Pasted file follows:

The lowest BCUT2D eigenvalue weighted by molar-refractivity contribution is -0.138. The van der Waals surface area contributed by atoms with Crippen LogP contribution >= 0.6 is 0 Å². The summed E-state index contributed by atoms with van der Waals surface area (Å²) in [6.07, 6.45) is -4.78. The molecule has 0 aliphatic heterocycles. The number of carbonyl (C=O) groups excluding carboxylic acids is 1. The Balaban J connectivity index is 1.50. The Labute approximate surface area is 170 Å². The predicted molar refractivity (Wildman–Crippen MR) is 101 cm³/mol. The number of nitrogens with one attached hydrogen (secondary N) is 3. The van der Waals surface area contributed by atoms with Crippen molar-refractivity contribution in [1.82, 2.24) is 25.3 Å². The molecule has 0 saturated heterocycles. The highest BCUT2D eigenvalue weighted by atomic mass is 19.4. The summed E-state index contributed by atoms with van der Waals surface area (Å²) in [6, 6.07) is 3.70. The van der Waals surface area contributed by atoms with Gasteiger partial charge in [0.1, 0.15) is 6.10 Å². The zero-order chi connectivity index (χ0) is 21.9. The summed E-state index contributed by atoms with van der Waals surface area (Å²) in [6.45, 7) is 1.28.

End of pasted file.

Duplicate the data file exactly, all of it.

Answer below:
The lowest BCUT2D eigenvalue weighted by molar-refractivity contribution is -0.138. The van der Waals surface area contributed by atoms with Crippen LogP contribution >= 0.6 is 0 Å². The summed E-state index contributed by atoms with van der Waals surface area (Å²) in [6.07, 6.45) is -4.78. The molecule has 0 aliphatic heterocycles. The number of carbonyl (C=O) groups excluding carboxylic acids is 1. The Balaban J connectivity index is 1.50. The Labute approximate surface area is 170 Å². The predicted molar refractivity (Wildman–Crippen MR) is 101 cm³/mol. The number of nitrogens with one attached hydrogen (secondary N) is 3. The van der Waals surface area contributed by atoms with Crippen molar-refractivity contribution in [1.82, 2.24) is 25.3 Å². The molecule has 0 saturated heterocycles. The highest BCUT2D eigenvalue weighted by atomic mass is 19.4. The summed E-state index contributed by atoms with van der Waals surface area (Å²) in [6, 6.07) is 3.70. The van der Waals surface area contributed by atoms with Gasteiger partial charge in [0.1, 0.15) is 6.10 Å². The zero-order chi connectivity index (χ0) is 21.9. The summed E-state index contributed by atoms with van der Waals surface area (Å²) in [6.45, 7) is 1.28.